23. 23. P2P Botnet – Encryption
  24. 24. Generic Trojan Downloader?• GEO/IP Lookup from a P0rn site• C&C traffic uses DGA to “sign” botnet traffic via host header• P2P communication over port 443• Zaccess Dropper! (Sophos/Kaspersky)• Future versions with the same network behavior can be profiled
  25. 25. GEO/IP lookup• 2,744 samples in our malware set use to look up geo-location• 177 different AV detection variants• …clustering might have put this in the same grouping?
  26. 26. Another Sample…
  27. 27. K = (bot id) only replies if k is present!Returns instructions to DoS two targets03 – DoS (Attack mode)50 – Number of Threads60 – Timeout (s) for the next C&C
  28. 28. DOS
  29. 29. DOS
  30. 30. Results• DirtJumper Botnet• Request commands via HTTP (unencrypted!)• DoS on mysql (3306), no SQL content• DoS on http (80), GET request
  31. 31. Manual Analysis• Good for deep-dive of a particular binary e.g. Flashback Mac OS X malware to find DGA• But not good for mass analysis of large number of samples daily• …Clustering
  32. 32. BasicsClustering
  33. 33. Clustering The process of grouping together samples that contain similar features
  34. 34. Network Communication
  35. 35. TCP Services
  36. 36. 2012: Malware is talking over HTTP >=70% HTTP vs. .46% IRC (6667)
  37. 37. Clustering onHTTP OutboundCommunication
  38. 38. Malware downloadingexecutable payloads
  39. 39. Trojan:Win32/MedfosWorm:Win32/RenocideTrojan:Win32/OpachkiWorm:Win32/Rebhip
  40. 40. Dont Rely 100% on AV Names
  41. 41. Dont Rely 100% on AV NamesRely on behavioral functionality
  42. 42. C&C Communication via HTTP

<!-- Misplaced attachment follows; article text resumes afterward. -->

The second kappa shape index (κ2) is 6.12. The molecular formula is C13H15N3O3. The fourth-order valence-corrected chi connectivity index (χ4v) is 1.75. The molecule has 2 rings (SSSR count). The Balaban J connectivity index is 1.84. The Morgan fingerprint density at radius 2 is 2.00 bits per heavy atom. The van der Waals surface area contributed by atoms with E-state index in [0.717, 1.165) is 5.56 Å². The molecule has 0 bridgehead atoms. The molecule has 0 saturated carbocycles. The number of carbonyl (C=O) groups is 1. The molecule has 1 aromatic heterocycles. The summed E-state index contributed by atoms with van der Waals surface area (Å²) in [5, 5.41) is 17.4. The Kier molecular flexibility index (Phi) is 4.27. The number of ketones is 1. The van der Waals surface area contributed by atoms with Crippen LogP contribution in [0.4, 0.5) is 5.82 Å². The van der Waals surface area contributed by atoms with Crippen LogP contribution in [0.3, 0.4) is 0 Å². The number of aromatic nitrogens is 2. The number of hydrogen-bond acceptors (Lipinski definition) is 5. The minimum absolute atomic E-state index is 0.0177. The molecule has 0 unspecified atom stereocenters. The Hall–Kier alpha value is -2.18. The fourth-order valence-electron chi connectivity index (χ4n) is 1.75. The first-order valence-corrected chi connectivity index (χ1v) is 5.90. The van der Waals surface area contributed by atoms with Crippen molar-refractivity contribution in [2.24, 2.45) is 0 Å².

43. 43. Malware Communication
  44. 44. Malware Communication
  45. 45. Feature: HTTP User-Agentsused by Malware
  46. 46. Malware Communication• Most Malware uses browser user-agent strings• >17% have empty user-agent strings!• 85% use a user-agent of a browser not present on the system
  47. 47. Good Apps…User-Agent
  48. 48. Good Apps…User-AgentBluestacks is an android emulatorCompletely benign…but there arecharacteristics that look like bot traffic…
  49. 49. Good Traffic
  50. 50. User-Agent / HTTP GETDalvik/1.4.0 (Linux; U; Android 2.3.4;BlueStacks-c4afa5ac-7f39-11e1-b41e-001676aa4685 Build/GRJ22)rnGET/public/appsettings/updates.txt…Essential to have a large sample set ofboth benign and malicious examples
  51. 51. Obviously Malicious…
  52. 52. URLs• /includes/MicrosoftUpdate.exe•• /infect.php• cmd=ping&botnet=fr18&userid= x1lgje2mdh51kc8z&os=V2luZG93cy BYUA==
  53. 53. User-Agents• Mozilla/6.0 (iPhone; U; CPU iPhone OS 3_0 like Mac OS X; en-us)• Mozilla/1.22 (compatible; MSIE 2.0; Windows 95)• darkness• N0PE• Trololo
  54. 54. ClusteringNetwork behaviorfeatures
  55. 55. Net. Clustering Features• Basic Network communication features • Protocols • Timing • Encryption • Encoding (e.g. BASE64)• DNS features • Number of lookups
  56. 56. Net. Clustering Features• HTTP features • Number of requests • Request method (POST/GET/…) • MIME types (server/real) • URL • User-agent • Etc.
  57. 57. Clustering examples
  58. 58. DDoS malware Dirt Jumper • Clustering w. network behavior: • found ~900 DJ samples • Identified 90 unique C&C URLsLed to research paper “Tracking DDoS, Insights into thebusiness of disrupting the Web” accepted at LEETacademic conference for publication
  59. 59. Distinguishing families • Downloaders w. similar behavior • Categorizing unknown samples: • ~85% precision • Two families
  60. 60. Banking Trojan Zbot • Zoom into cluster w. network behavior “Zbot” • Clusters: • Alive & kickin’ • Domain killed • Server killed
  61. 61. ConclusionTelemetry = System behavior + Network behavior• Automated deep analysis of network behavior is underrated • Paint full picture of analyzed malware!• AV Names don’t always represent functionality
  62. 62. Conclusion II• Clustering on network behavior analysis • Identify malware communication techniques • Obviously malicious • Generic • Sophisticated• Clustering…yes! Just remember sophisticated might just mean generic!
  63. 63. Q& len(questions) > 0: if time <= 0: break print answers[questions.pop()] (c) 2012 Websense Security Labs.
  64. 64. That’s all folks!Thanks!Stephan ChenetteTwitter: @StephanChenetteArmin BuescherTwitter: @armbues (c) 2012 Websense Security Labs.